Dementia has a massive impact on both the person with the condition (about 800,000 people in the UK) and his or her loved ones and carers. ‘Dementia’ is an umbrella term for a number of conditions, the most common of which is Alzheimer’s disease.

Dementia begins with subtle changes in the ability to solve everyday problems or remember recent events, but over a number of years progressively affects all aspects of life. The person at first feels as if s/he has lost their way, and then as if s/he has lost her/himself, and all too often will feel lost to their nearest and dearest. It is a deeply confusing and frightening road to travel, but the journey can be eased significantly if there are fellow travellers.

In recent years professionals and academics have coined the term ‘dementia-friendly community’ to refer to a community that is supportive of those affected by dementia, offering and receiving friendship from the affected person and their loved ones. It has been shown that symptoms of dementia such as memory loss can be improved simply by having more social contacts.

Christian writers have emphasised the way that communities can ‘re-member’ the affected individual so that he or she becomes more fully a person: in the words of Archbishop Tutu, ‘I am because we are’. If this is to happen, communities should not simply be places where people with dementia can be included but where they actually belong. You belong to a community if they miss you when you are absent.

This naturally leads to the idea of ‘dementia-friendly congregations’ — something that is capturing the imagination of the national church and also our Diocese. Many churches are doing wonderful things to ensure that people with dementia continue to belong — memory cafés, worship in care homes with those with dementia, drop-ins for those with dementia and their carers.


God of hope and resurrection,
you know us better than we know ourselves,
and draw us to peace and wholeness in your love.
We remember before you
those who are unable to remember their own lives.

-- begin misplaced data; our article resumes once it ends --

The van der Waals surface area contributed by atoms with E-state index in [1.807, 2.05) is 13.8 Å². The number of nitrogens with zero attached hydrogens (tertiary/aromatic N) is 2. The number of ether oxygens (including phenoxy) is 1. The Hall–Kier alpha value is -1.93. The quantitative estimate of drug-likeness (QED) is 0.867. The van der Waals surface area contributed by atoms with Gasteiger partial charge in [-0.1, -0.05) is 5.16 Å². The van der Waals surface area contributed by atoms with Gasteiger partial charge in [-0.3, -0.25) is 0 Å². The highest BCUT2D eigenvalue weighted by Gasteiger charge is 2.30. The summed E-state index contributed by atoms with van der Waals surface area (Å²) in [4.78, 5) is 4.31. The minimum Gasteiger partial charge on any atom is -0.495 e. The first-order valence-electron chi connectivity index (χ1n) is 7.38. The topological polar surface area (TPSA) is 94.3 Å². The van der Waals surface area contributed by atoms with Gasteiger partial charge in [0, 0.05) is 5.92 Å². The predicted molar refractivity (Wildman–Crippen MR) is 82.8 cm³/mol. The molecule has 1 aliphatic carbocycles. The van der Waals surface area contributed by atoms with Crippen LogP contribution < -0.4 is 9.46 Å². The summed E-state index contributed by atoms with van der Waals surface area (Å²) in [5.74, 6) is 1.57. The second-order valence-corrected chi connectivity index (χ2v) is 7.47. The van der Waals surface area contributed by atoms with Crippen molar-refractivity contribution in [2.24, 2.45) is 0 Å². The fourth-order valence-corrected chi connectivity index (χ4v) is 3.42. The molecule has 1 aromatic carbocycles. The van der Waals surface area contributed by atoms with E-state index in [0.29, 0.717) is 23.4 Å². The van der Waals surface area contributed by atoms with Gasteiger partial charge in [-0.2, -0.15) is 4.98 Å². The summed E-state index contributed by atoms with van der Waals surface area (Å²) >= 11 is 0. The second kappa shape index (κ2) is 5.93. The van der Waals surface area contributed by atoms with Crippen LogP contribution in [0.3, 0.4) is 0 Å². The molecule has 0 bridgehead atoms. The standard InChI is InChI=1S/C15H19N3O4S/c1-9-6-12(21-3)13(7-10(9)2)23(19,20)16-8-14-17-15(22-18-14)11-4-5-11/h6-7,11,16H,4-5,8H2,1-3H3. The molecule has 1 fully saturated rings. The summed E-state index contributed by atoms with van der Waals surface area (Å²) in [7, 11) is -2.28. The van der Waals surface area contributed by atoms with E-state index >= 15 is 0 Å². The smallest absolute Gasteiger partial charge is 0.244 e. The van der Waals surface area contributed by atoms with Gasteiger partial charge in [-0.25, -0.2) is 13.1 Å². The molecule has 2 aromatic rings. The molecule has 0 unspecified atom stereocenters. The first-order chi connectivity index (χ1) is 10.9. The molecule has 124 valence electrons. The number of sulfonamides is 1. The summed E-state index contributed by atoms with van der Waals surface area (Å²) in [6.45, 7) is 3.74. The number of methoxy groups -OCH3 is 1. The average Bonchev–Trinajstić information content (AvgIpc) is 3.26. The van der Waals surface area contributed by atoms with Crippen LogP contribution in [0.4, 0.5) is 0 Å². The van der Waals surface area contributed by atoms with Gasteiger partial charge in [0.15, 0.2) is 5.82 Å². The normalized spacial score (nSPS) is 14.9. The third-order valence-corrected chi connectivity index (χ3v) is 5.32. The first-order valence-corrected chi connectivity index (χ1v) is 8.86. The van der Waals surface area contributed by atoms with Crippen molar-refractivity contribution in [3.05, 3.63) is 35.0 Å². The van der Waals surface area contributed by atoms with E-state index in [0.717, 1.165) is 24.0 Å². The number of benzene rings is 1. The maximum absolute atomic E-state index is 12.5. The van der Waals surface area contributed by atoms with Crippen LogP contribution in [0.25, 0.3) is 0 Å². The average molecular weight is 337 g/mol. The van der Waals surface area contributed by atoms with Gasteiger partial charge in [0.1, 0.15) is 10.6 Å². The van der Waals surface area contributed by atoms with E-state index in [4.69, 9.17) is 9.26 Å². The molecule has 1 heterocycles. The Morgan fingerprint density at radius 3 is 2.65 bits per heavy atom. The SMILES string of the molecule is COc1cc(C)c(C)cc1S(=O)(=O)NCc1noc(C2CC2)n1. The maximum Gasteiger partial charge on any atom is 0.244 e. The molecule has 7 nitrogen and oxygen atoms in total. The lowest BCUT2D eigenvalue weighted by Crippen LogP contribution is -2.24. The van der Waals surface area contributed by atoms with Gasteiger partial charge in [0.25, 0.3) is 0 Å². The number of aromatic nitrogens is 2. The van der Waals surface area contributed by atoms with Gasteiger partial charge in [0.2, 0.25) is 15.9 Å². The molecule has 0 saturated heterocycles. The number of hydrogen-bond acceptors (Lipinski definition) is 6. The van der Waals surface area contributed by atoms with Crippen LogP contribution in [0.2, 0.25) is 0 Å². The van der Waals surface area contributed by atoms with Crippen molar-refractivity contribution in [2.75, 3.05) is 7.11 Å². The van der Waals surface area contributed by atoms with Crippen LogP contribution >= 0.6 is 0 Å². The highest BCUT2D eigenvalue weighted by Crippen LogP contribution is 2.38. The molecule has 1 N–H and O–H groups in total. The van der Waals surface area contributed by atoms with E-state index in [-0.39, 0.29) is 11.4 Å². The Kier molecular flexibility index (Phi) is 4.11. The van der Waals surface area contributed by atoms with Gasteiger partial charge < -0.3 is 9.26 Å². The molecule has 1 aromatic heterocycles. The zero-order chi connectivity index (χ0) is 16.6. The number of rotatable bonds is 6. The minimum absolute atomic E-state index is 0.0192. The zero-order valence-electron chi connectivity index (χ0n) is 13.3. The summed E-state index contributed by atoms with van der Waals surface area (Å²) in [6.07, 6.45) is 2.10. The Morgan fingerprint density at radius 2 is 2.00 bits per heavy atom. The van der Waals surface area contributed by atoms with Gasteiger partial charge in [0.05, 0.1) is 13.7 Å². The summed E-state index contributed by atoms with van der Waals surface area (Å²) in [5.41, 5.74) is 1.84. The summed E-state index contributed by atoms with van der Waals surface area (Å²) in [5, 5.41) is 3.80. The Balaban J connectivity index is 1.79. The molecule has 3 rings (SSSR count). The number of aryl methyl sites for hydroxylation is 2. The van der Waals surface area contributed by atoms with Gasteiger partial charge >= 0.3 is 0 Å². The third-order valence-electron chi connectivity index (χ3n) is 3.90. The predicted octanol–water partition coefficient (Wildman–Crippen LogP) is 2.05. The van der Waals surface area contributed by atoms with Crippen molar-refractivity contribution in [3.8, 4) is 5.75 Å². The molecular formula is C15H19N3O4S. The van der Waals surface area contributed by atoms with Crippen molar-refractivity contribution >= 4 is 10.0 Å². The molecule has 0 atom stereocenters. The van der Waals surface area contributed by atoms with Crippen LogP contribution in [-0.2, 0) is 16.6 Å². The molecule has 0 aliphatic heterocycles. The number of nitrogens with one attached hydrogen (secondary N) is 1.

Guard and treasure their lost memories for them,
and hold their past in your safe hands,
that when the death of the body comes,
you may bring them to the full life of the resurrection,
restore and heal the memories of their lives,
and give them back to themselves,
that we with them may rejoice in your love,
and find the fullness of life in your presence,
Father, Son and Holy Spirit.



Thinking of You by Joanna Collicutt —  a resource for the spiritual care of people with dementia.

Dementia, Living in the Memories of God by John Swinton

In a Strange Land: People with dementia and the local church by Malcolm Goldsmith

A guide to the spiritual care of people with Alzheimer’s disease and related dementia by Eileen Shamy

Find Out More

Dementia Friends — offers training to volunteers who want to support those affected by dementia.

The Alzheimers Society — offering a range of support and advice, and working for policy change in public life.

Age UK — offers dementia support in your area.

Dementia Adventure — a business (not a charity) that aims to put people with dementia in touch with nature.

Arts 4 Dementia — arts opportunities to empower people affected by dementia in the community.

Building Dementia Friendly Churches a short YouTube video about the programme which began as a collaboration between the Professor of Values in Health and Social Care at Staffordshire University and the Diocese of Lichfield.